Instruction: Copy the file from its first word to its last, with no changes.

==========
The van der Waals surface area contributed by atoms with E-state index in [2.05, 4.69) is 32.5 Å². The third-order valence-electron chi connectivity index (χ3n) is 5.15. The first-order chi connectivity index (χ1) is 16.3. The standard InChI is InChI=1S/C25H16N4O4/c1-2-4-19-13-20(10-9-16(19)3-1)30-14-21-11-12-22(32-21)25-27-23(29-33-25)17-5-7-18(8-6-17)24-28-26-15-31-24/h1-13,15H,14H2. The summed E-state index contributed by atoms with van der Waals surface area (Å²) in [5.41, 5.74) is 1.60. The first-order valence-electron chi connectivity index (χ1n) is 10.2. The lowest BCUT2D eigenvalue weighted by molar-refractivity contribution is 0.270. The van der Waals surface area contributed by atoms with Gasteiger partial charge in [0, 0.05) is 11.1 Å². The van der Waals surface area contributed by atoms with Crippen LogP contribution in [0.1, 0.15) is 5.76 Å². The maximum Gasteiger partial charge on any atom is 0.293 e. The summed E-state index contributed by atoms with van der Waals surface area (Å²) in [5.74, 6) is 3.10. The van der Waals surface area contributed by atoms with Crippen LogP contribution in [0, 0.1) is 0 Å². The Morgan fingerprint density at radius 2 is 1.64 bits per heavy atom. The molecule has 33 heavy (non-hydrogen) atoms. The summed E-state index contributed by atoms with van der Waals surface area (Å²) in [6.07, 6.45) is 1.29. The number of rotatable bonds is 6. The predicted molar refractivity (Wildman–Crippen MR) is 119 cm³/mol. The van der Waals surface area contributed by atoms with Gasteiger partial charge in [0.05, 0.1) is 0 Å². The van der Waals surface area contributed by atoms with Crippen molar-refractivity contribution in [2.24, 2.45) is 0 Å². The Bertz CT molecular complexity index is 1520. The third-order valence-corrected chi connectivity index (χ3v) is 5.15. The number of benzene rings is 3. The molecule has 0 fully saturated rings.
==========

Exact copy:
The van der Waals surface area contributed by atoms with E-state index in [2.05, 4.69) is 32.5 Å². The third-order valence-electron chi connectivity index (χ3n) is 5.15. The first-order chi connectivity index (χ1) is 16.3. The standard InChI is InChI=1S/C25H16N4O4/c1-2-4-19-13-20(10-9-16(19)3-1)30-14-21-11-12-22(32-21)25-27-23(29-33-25)17-5-7-18(8-6-17)24-28-26-15-31-24/h1-13,15H,14H2. The summed E-state index contributed by atoms with van der Waals surface area (Å²) in [5.41, 5.74) is 1.60. The first-order valence-electron chi connectivity index (χ1n) is 10.2. The lowest BCUT2D eigenvalue weighted by molar-refractivity contribution is 0.270. The van der Waals surface area contributed by atoms with Gasteiger partial charge in [0, 0.05) is 11.1 Å². The van der Waals surface area contributed by atoms with Crippen LogP contribution in [0.1, 0.15) is 5.76 Å². The maximum Gasteiger partial charge on any atom is 0.293 e. The summed E-state index contributed by atoms with van der Waals surface area (Å²) in [5.74, 6) is 3.10. The van der Waals surface area contributed by atoms with Crippen LogP contribution in [0, 0.1) is 0 Å². The Morgan fingerprint density at radius 2 is 1.64 bits per heavy atom. The molecule has 33 heavy (non-hydrogen) atoms. The summed E-state index contributed by atoms with van der Waals surface area (Å²) in [6.07, 6.45) is 1.29. The number of rotatable bonds is 6. The predicted molar refractivity (Wildman–Crippen MR) is 119 cm³/mol. The van der Waals surface area contributed by atoms with Gasteiger partial charge in [0.05, 0.1) is 0 Å². The van der Waals surface area contributed by atoms with Crippen molar-refractivity contribution in [2.24, 2.45) is 0 Å². The Bertz CT molecular complexity index is 1520. The third-order valence-corrected chi connectivity index (χ3v) is 5.15. The number of benzene rings is 3. The molecule has 0 fully saturated rings.